On December 27, 2007, Benazir Bhutto, the first woman to head a democratic government in Pakistan as well as in a Muslim majority country, was assassinated by a gunman/suicide bomber. She was leaving a political rally for her own party, as she was a favorite to become Pakistan’s Prime Minister in 2008, when she stood up out of the escape hatch of her bullet proof car to wave at supporters.
It was then that a man fired gunshots at her and detonated a suicide vest packed with ball-bearings, killing Bhutto and 22 others. And the wildest part of all: still no-one has been convicted of her murder. So, Owen Bennett-Jones and the BBC World Service investigate in “The Assassination.”
“The Assassination” was released in 2018, ten years after the death of Bhutto and still no convictions. Despite the Bhutto family being to Pakistan what the Kennedys are to the United States, by 2012, the Pakistani official enquiry’s final report named 27 different militant groups responsible for the attack. One year later, the state’s main prosecutor in murder, Zulfikar Ali, was assassinated in Islamabad. No conclusive evidence has ever been found as to who killed her, but many in Pakistan had wanted her dead, from military establishments to Islamic fundamentalists.
A political powerhouse
Who better to tell the story of this controversial and complicated woman than a man who knew her, befriended her, and admired her: Owen Bennett-Jones. While working as a BBC correspondent in Pakistan, trying to work out what was going on in one of the most complicated political systems on Earth, he cheekily invited her to a party of his, not at all expecting her to show up.
But show up she did, drawing everyone who was leaving the party at the late hour she arrived back inside. Both with children around the same age, they bonded, Bhutto inviting our host to her ancestral home where she was like a queen.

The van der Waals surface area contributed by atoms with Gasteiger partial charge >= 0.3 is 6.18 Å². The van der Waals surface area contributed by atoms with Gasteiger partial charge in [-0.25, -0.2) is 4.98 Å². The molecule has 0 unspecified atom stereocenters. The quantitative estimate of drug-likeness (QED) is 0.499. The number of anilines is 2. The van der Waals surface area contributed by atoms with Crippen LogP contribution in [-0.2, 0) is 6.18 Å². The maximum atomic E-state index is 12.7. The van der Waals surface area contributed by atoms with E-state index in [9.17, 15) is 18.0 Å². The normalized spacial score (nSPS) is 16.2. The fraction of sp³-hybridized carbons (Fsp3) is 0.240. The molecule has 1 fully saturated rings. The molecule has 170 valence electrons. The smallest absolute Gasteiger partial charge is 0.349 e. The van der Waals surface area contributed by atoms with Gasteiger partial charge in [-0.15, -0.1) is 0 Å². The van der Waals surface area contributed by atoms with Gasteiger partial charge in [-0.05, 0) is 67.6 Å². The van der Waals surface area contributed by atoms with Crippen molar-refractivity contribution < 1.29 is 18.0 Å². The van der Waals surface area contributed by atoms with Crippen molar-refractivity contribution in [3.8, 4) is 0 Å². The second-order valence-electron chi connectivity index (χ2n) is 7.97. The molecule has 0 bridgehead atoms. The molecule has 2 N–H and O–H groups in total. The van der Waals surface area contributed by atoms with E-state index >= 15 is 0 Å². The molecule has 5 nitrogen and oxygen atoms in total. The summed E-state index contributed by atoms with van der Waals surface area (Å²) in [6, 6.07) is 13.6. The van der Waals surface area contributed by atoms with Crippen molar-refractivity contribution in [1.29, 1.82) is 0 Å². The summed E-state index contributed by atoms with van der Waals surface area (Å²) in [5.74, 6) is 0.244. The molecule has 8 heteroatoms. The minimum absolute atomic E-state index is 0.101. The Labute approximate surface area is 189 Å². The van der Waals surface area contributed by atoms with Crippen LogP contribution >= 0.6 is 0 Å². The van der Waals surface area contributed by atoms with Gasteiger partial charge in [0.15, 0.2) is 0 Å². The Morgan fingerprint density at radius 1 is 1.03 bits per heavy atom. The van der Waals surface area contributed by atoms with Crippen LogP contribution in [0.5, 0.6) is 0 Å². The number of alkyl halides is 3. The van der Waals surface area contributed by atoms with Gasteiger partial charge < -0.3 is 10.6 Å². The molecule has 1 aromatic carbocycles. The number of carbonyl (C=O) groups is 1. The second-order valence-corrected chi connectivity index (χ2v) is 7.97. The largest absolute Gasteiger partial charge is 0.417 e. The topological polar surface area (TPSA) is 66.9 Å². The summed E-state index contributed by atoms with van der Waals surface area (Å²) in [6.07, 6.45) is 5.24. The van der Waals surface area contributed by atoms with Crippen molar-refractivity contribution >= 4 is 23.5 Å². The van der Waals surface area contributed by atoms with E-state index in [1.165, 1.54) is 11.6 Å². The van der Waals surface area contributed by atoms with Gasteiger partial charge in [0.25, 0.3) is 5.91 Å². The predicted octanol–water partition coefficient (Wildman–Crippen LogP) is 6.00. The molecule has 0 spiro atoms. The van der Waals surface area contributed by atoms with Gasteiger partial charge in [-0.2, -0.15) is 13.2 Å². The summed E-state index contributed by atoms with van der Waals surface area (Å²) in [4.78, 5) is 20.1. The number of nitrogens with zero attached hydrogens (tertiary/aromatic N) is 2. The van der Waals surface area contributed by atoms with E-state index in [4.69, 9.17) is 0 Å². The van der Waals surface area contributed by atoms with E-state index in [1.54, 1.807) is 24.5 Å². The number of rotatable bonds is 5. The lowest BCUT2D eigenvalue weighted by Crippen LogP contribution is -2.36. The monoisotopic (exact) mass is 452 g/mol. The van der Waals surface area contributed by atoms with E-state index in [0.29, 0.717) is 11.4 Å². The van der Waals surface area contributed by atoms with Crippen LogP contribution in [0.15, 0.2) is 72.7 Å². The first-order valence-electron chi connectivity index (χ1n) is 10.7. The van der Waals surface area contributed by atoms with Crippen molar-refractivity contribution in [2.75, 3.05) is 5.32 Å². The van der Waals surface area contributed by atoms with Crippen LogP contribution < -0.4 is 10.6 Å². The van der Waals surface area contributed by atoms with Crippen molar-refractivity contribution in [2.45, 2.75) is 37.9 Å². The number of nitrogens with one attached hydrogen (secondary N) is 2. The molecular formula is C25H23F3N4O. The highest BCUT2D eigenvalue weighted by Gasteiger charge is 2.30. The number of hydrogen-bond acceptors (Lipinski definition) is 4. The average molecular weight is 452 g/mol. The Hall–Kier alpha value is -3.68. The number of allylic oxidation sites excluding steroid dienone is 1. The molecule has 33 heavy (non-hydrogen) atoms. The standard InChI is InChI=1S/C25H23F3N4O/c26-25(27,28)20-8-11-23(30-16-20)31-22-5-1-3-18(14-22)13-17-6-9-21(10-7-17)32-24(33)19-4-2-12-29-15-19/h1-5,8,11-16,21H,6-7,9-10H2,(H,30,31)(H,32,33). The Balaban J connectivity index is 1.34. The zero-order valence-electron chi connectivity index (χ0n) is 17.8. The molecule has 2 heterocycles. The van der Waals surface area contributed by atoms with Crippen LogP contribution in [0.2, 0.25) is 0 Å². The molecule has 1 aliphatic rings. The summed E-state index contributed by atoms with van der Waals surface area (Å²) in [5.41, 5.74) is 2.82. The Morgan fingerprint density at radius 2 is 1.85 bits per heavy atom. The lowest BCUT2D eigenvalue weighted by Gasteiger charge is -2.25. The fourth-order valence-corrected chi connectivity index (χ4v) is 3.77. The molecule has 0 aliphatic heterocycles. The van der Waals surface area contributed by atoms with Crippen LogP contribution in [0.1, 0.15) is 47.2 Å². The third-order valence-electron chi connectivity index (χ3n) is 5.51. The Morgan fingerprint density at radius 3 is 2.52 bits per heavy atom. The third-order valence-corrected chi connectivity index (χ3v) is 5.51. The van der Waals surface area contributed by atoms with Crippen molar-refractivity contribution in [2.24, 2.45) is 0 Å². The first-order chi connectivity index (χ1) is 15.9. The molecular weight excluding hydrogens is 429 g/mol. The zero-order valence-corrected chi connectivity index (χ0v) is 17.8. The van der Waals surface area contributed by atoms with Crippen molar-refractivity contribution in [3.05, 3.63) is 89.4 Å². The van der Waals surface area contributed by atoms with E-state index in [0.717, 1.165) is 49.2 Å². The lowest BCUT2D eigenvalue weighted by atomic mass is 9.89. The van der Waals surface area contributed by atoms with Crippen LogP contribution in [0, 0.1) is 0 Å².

Earlier, her family was compared to the Kennedys: her father, the Pakistan Peoples Party leader Zulfikar Bhutto, was elected Prime Minister from 1973 to 1977 when he was ousted by a military coup. He was then controversially tried and executed by the Supreme Court of Pakistan in 1979 for the murder of a political opponent. After her father’s ousting, Bhutto and her mother Nusrat took control of the PPP; Bhutto was repeatedly imprisoned by the new military government before she self-exiled to Britain in 1984.
Her political history is long, wrapped in the tangled realities of Pakistani politics. She was often accused of corruption and nepotism, political inexperience, and her opposers grew in numbers as she continued to hold power in the country. She knew the danger she faced in Pakistan’s lethal politics, but nevertheless, she continued to return to her home country. Bennett-Jones starts her story with when he met her, just before the start of her eight-year self-imposed exile from Pakistan.
“The Assassination” takes us through her return to Pakistan in the late 2010s, the many near misses and assassination attempts on her life, her murder, and the failed investigation. You’ll even hear interviews from those accused of her murder. While she was despised by her military opponents and the Islamist groups of Pakistan, she is seen as a champion for women’s rights for her political success in a male-dominated political system and society, as well as a champion for democracy. Hear her story in “The Assassination.”